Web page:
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Seder Meal Question

OK, Jewish Mothers,
What is it?
What is served?
Where can I find recipes?
And is it OK for a Pagan like me to serve one to her Agnostic husband and honor of my Jewish brothers and sisters?


Asked by MamaK88 at 3:50 PM on Jan. 20, 2009 in Religion & Beliefs

Level 33 (62,090 Credits)
This question is closed.
Answers (41)
  • I am also Jewish MamaK88 and I believe wanting to not only learn, but participate in a Jewish holiday is wonderful. I believe as we've been taught to be "the beacon of light for other nations" as far as how to behave and treat others that NOT sharing this with someone else would go against Judaism. Here's a link that may be helpful. Good for you for exploring other cultures and I hope everyone can learn that sharing rather than excluding is what we need as a planet to obtain true happiness.


    Answer by Spyse at 4:45 PM on Jan. 20, 2009

  • Sedar is the Passover Meal.

    And NO, it is not okay for pagans to profane this observance.

    If you are not a believer in the God of Abraham, Isaac, and Jacob, then you are profaning His observances. I personally would not feel {honored}.

    And YES, I am Jewish ...



    Answer by snowgirl79 at 4:22 PM on Jan. 20, 2009

  • snowgirl,

    How exactly is it profaning?



    Answer by MamaK88 at 4:29 PM on Jan. 20, 2009

  • Ok, I'm also Jewish and I don't really care what you do in your home. lol I had a lady once - nice lady I worked with who was about as Baptist as they get - ask me what type of bread one serves at a Passover Sedar. Well...I explained and she ended with, "Well, I'll just make dinner rolls."
    Ok, not gonna argue with her cuz it DOESN'T take anything away from my observance of my religion...but I digress.
    How about asking a Jew you know if they know of a sedar you can go to? Trust me, it's way EAAAAAAASIER than doing all that cooking! lol


    Answer by Avarah at 4:34 PM on Jan. 20, 2009

  • The thing is I love to cook...and I love to try new things.

    Last night I tried my hand at "Soul Food" for MLK Day and Obama's inauguration.  (And we're White.) 

    And I do aknowledge the god of Abraham...I believe all gods are ONE GOD, all goddesses, ONE GODDESS.


    Answer by MamaK88 at 4:45 PM on Jan. 20, 2009

  • Imagine that Castro were to recite "We hold these truths to be self-evident: that all men are created equal, that they are endowed by their Creator with ..." - it would be a travesty, because Castro so obviously opposed those words. ... In the Passover Seder, the Hebrew heritage of having been enslaved in Egypt is invoked. People who do NOT identify with this, whose forefathers were NOT slaves in old Egypt really have no business mouthing those phrases, nor serving those dishes which have been especially-tailored to portray things like the mortar used by the Hebrew slaves, or the lamb God warned the Hebrews to have on Passover night. If you cannot tell the story with conviction (which kind of includes belief that God did this), then you trivialize it, turn it into an object of curiousity and scrutiny ... in other words, you treat it as UN-sacred : as profane. (I'm Christian, but observe Passover yearly with Jewish family)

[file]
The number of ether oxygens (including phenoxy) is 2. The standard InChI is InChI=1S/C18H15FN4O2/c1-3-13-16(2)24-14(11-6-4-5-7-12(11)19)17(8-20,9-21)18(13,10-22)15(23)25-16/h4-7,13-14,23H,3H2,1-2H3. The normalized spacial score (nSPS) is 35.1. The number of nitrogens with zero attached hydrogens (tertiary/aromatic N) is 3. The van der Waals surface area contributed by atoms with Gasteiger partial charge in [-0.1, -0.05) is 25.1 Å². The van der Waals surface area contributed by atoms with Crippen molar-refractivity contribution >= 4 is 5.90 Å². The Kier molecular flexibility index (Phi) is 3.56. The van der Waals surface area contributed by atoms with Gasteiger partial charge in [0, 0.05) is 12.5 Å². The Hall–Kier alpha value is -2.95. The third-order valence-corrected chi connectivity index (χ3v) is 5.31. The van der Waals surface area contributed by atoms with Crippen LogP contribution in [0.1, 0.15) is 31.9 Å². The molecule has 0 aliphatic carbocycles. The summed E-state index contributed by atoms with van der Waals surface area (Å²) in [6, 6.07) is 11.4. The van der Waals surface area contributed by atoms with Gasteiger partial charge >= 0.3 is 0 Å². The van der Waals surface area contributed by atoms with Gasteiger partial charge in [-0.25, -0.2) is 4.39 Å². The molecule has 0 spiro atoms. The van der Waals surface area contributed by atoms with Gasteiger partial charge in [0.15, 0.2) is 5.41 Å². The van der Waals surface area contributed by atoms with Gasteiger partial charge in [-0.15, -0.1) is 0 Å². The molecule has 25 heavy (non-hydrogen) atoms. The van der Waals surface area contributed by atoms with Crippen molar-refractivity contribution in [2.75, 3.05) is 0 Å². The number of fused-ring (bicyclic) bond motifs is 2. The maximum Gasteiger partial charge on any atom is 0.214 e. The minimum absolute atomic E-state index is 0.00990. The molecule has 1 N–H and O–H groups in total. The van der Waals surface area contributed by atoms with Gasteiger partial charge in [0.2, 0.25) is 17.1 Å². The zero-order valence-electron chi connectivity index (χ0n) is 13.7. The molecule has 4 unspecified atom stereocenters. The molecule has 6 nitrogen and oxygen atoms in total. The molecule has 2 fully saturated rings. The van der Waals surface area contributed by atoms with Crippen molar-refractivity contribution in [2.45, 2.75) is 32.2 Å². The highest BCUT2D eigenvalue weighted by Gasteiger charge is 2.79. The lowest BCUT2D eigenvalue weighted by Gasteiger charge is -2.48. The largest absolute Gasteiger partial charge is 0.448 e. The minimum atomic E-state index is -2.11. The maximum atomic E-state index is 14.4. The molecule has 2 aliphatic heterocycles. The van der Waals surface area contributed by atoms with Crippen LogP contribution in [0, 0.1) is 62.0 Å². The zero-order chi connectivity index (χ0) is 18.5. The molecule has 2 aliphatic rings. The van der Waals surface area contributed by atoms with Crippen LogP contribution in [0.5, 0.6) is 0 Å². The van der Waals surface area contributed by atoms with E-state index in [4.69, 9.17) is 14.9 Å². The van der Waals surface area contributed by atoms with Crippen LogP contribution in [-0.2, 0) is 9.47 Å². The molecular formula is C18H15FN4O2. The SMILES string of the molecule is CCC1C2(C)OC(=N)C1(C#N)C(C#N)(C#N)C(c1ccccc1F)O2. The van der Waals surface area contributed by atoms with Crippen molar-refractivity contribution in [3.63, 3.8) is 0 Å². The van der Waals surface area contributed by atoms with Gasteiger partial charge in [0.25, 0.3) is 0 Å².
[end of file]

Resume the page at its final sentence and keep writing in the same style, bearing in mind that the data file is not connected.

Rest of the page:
Answer by waldorfmom at 4:51 PM on Jan. 20, 2009

  • Wait I am confused is what some are saying is we should not attend Jewish celebrations? I celebrate with my Jewish friend all the time.

    Answer by pnwmom at 5:29 PM on Jan. 20, 2009

  • Ok, so then to answer your original question, the link Spyse (who, btw, is awesome) posted is great for the overview. The point to the sedar is to retell the story of the Exodus from Egypt. You're going to want to find a Hagaddah (means "the story") which is the little booklet (often put out by Maneschevitz! lol) and frankly, I'd read through it with a Jewish friend first, so that you understand it all. Sedar means "order" and that's what the Passover meal is - an orderly progression through the story of the Exodus using food to help tell the story (for lack of a better way to put it). There's symbolic eggs and symbolic cucumber and symbolic salt water for dipping said symbolic egg and symbolic cucumber (or hey - parsley - whatever) and symbolic brick morter maid from nuts, apples, honey and wine and symbolic lamb shanks which uh...symbolize lambs.

    And I haven't gotten to the rest of the food! lol Next post...

    Answer by Avarah at 5:32 PM on Jan. 20, 2009

    here is a list of recipes.. hope it helps.. I think what you are doing is great, and I do not think it is disrespectful at all to honor people like that. I think that makes you very open minded and a very good person... I wish there were more people like you that could honor someone like that.

    Answer by xxhazeldovexx at 5:36 PM on Jan. 20, 2009

  • For the dinner, there's tradition, but...frankly, every family's different. As long as your meal conforms to the dietary restrictions of the holiday, then it's a Passover meal. One year I did lamb in orange sauce, another I did Cornish hens stuffed with dried fruit. Mom does a dried out brisket or a dried out chicken on matzah farfel. Needless to say, my brothers vote for my house most years. :) Ok, my mom makes: gefilte fish on a lettuce leaf followed by matzah ball soup (chicken soup with matzah balls) with no salt, followed by dried out chicken on funky tasking matzah farfel with some overcooked veggie products and ends with baked loaves of sugar-sweetened spackle. Er...I mean, she makes Mandelbrot as a dessert.

    So there's tradition for you. I'm happy to share it. :)

    Answer by Avarah at 5:36 PM on Jan. 20, 2009